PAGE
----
Wednesday, November 30, 2011

Tudor Tart: Elizabeth "Bessie" Blount

Sorry it has been so long since I have posted. There has been a lot going on in my personal life which has kept me very distracted, but I appreciate the patience and support from all of you!
Bessie from "The Tudors."
Elizabeth "Bessie" Blount was the  daughter of Sir John Blount and Catherine Pershall. She first caught the eye of the King around 1515, when she was a maid of honor to Queen Katherine of Aragon. According to sources or the period, the affair lasted nearly eight years, ending in the birth of a son. Henry, against the wishes of his advisers, claimed the child as his own and named him Henry Fitzroy. When the child was six, Henry had him made Duke of Richmond and Somerset and Earl of Nottingham. Henry may have even tried to make Henry Fitzroy his legitimate heir. However, to avoid the conflicts of years before (aka the Wars of the Roses) Henry opted for an "easier" path...having a legitimate heir (we see how well that worked out in the long run).
Henry Fitzroy

Bessie was renowned for her beauty, thought sadly no known portrait of her survives.

After her dismissal as mistress, Bessie was married off to Gilbert Tailboys, 1st Baron Tailboys. After his death, Bessie married Edward Clinton or Fiennes, 9th Baron Clinton, a younger man. She briefly serves as a Lady in Waiting to Anne of Cleves. Bessie died in 1540.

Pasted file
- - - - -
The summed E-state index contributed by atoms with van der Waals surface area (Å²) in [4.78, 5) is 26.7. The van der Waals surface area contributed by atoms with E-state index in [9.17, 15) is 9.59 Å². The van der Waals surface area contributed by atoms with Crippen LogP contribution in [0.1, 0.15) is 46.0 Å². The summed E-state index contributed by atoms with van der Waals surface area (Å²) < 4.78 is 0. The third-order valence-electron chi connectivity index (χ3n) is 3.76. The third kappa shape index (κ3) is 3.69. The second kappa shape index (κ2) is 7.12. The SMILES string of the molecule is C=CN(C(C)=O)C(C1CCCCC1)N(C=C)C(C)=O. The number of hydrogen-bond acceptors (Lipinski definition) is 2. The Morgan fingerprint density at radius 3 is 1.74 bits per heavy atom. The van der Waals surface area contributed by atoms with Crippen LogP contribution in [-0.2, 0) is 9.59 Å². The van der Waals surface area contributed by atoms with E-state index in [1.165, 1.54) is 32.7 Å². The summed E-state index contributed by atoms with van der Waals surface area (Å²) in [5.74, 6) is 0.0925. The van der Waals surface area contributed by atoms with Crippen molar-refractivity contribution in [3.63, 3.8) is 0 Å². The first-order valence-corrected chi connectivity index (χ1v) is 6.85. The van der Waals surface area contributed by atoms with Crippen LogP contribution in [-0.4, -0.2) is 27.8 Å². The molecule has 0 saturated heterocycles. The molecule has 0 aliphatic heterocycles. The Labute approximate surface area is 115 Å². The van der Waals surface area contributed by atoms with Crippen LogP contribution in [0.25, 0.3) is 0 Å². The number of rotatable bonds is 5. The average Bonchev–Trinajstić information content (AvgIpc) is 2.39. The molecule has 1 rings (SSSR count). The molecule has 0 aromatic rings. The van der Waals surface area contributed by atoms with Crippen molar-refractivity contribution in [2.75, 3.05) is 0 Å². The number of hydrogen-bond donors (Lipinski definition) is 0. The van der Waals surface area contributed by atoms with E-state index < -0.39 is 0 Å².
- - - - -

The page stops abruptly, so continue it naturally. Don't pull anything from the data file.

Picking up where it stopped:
So what makes or breaks her as a Tudor Tart?

Well, Bessie carried on an eight year relationship with a married man, had his illegitimate love child, and ended her life as a cougar. Not to shabby, eh? But then again, it could be look at as Bessie spending eight blissful years with a man she loved, having a child with him, then marrying a younger man (who can blame her, right?) I suppose it is all perspective. What think ye? Pin It


  1. Bessie and Mary are two of my favorites =)~ I personally believe that Bessie was one of Henry's greatest loves. As you said.... he took the "easier" path, NOT!! He probably would have been better off taking Bessie as his bride and making their son a legitimate heir. They probably would of had more sons.

  2. I think history would certainly be different if he had taken Bessie as his wife. I still think he would have gone down in history as a rakish King though!

  3. There is some wonderful information on Bessie Blount, especially concerning her life after her affair with King Henry VIII in Alison Weir's book, Mary Boleyn: The Mistress of King's (This book was published under the title, Mary Boleyn: The Great and Infamous Whore in the UK.

    I have not read the Elizabeth Norton book on Bessie Blount yet.

    -Ashlie of "BeingBess"
    "BeingBess" is dedicated to celebrating the life of Elizabeth Tudor (1533-1603) and the legacy of her reign as Queen of England (1558-1603).